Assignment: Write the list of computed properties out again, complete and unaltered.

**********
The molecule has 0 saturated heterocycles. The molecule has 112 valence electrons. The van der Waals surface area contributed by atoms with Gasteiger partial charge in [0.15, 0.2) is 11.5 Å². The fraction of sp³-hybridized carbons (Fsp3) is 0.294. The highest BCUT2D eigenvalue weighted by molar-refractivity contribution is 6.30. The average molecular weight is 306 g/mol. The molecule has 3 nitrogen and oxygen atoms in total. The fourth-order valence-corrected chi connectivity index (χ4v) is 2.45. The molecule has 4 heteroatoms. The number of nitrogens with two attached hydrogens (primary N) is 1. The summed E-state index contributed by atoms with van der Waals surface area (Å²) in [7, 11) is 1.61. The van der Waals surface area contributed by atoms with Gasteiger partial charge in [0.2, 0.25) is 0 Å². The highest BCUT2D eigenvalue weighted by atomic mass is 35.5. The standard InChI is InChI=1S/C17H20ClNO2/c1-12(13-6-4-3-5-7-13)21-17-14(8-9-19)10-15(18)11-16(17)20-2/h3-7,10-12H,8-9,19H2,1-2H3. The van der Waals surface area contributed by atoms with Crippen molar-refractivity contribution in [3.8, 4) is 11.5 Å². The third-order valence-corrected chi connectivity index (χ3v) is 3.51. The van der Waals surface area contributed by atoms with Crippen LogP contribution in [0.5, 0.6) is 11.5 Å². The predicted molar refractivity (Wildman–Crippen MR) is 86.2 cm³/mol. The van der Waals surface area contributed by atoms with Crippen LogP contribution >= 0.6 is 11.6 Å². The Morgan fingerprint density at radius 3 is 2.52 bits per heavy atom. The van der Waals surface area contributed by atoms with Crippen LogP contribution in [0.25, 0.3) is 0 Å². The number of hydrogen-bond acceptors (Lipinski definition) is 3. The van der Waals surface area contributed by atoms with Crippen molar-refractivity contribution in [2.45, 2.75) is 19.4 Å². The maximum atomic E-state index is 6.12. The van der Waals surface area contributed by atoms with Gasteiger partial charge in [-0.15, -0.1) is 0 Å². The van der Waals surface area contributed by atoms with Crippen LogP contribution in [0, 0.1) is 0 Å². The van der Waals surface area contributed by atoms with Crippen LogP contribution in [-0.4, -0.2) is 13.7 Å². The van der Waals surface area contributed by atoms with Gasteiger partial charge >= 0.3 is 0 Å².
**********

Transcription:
The molecule has 0 saturated heterocycles. The molecule has 112 valence electrons. The van der Waals surface area contributed by atoms with Gasteiger partial charge in [0.15, 0.2) is 11.5 Å². The fraction of sp³-hybridized carbons (Fsp3) is 0.294. The highest BCUT2D eigenvalue weighted by molar-refractivity contribution is 6.30. The average molecular weight is 306 g/mol. The molecule has 3 nitrogen and oxygen atoms in total. The fourth-order valence-corrected chi connectivity index (χ4v) is 2.45. The molecule has 4 heteroatoms. The number of nitrogens with two attached hydrogens (primary N) is 1. The summed E-state index contributed by atoms with van der Waals surface area (Å²) in [7, 11) is 1.61. The van der Waals surface area contributed by atoms with Gasteiger partial charge in [0.2, 0.25) is 0 Å². The highest BCUT2D eigenvalue weighted by atomic mass is 35.5. The standard InChI is InChI=1S/C17H20ClNO2/c1-12(13-6-4-3-5-7-13)21-17-14(8-9-19)10-15(18)11-16(17)20-2/h3-7,10-12H,8-9,19H2,1-2H3. The van der Waals surface area contributed by atoms with Crippen molar-refractivity contribution in [3.8, 4) is 11.5 Å². The third-order valence-corrected chi connectivity index (χ3v) is 3.51. The van der Waals surface area contributed by atoms with Crippen LogP contribution in [0.5, 0.6) is 11.5 Å². The predicted molar refractivity (Wildman–Crippen MR) is 86.2 cm³/mol. The van der Waals surface area contributed by atoms with Crippen LogP contribution >= 0.6 is 11.6 Å². The Morgan fingerprint density at radius 3 is 2.52 bits per heavy atom. The van der Waals surface area contributed by atoms with Crippen LogP contribution in [0.25, 0.3) is 0 Å². The number of hydrogen-bond acceptors (Lipinski definition) is 3. The van der Waals surface area contributed by atoms with Crippen molar-refractivity contribution in [2.45, 2.75) is 19.4 Å². The maximum atomic E-state index is 6.12. The van der Waals surface area contributed by atoms with Gasteiger partial charge in [-0.15, -0.1) is 0 Å². The van der Waals surface area contributed by atoms with Crippen LogP contribution in [0, 0.1) is 0 Å². The van der Waals surface area contributed by atoms with Crippen LogP contribution in [-0.4, -0.2) is 13.7 Å². The van der Waals surface area contributed by atoms with Gasteiger partial charge >= 0.3 is 0 Å².